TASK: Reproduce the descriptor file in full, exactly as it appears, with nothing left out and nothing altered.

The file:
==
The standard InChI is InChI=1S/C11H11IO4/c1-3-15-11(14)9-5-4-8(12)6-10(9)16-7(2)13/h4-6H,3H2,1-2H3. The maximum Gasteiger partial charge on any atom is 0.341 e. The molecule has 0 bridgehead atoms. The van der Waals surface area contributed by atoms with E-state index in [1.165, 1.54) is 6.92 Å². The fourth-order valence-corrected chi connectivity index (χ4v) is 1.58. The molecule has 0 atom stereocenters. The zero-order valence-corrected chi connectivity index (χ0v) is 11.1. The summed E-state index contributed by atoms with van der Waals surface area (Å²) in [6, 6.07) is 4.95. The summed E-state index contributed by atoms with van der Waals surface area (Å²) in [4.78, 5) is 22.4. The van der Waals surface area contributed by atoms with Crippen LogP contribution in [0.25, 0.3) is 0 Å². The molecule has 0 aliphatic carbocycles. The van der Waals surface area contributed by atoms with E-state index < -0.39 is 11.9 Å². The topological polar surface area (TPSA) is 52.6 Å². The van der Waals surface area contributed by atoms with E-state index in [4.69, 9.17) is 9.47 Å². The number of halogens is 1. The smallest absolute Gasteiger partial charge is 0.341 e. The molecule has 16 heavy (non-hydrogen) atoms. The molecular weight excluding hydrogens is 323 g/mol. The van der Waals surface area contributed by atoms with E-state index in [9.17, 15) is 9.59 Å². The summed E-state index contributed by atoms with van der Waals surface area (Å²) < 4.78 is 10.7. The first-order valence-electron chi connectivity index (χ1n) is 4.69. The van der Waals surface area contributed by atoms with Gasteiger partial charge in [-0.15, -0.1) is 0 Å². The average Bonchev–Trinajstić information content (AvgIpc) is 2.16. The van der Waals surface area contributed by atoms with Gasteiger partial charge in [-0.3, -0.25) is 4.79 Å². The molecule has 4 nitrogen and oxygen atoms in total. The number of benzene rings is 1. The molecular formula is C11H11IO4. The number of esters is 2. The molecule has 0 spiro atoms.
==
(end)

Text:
The standard InChI is InChI=1S/C11H11IO4/c1-3-15-11(14)9-5-4-8(12)6-10(9)16-7(2)13/h4-6H,3H2,1-2H3. The maximum Gasteiger partial charge on any atom is 0.341 e. The molecule has 0 bridgehead atoms. The van der Waals surface area contributed by atoms with E-state index in [1.165, 1.54) is 6.92 Å². The fourth-order valence-corrected chi connectivity index (χ4v) is 1.58. The molecule has 0 atom stereocenters. The zero-order valence-corrected chi connectivity index (χ0v) is 11.1. The summed E-state index contributed by atoms with van der Waals surface area (Å²) in [6, 6.07) is 4.95. The summed E-state index contributed by atoms with van der Waals surface area (Å²) in [4.78, 5) is 22.4. The van der Waals surface area contributed by atoms with Crippen LogP contribution in [0.25, 0.3) is 0 Å². The molecule has 0 aliphatic carbocycles. The van der Waals surface area contributed by atoms with E-state index < -0.39 is 11.9 Å². The topological polar surface area (TPSA) is 52.6 Å². The van der Waals surface area contributed by atoms with E-state index in [4.69, 9.17) is 9.47 Å². The number of halogens is 1. The smallest absolute Gasteiger partial charge is 0.341 e. The molecule has 16 heavy (non-hydrogen) atoms. The molecular weight excluding hydrogens is 323 g/mol. The van der Waals surface area contributed by atoms with E-state index in [9.17, 15) is 9.59 Å². The summed E-state index contributed by atoms with van der Waals surface area (Å²) < 4.78 is 10.7. The first-order valence-electron chi connectivity index (χ1n) is 4.69. The van der Waals surface area contributed by atoms with Gasteiger partial charge in [-0.15, -0.1) is 0 Å². The average Bonchev–Trinajstić information content (AvgIpc) is 2.16. The van der Waals surface area contributed by atoms with Gasteiger partial charge in [-0.3, -0.25) is 4.79 Å². The molecule has 4 nitrogen and oxygen atoms in total. The number of benzene rings is 1. The molecular formula is C11H11IO4. The number of esters is 2. The molecule has 0 spiro atoms.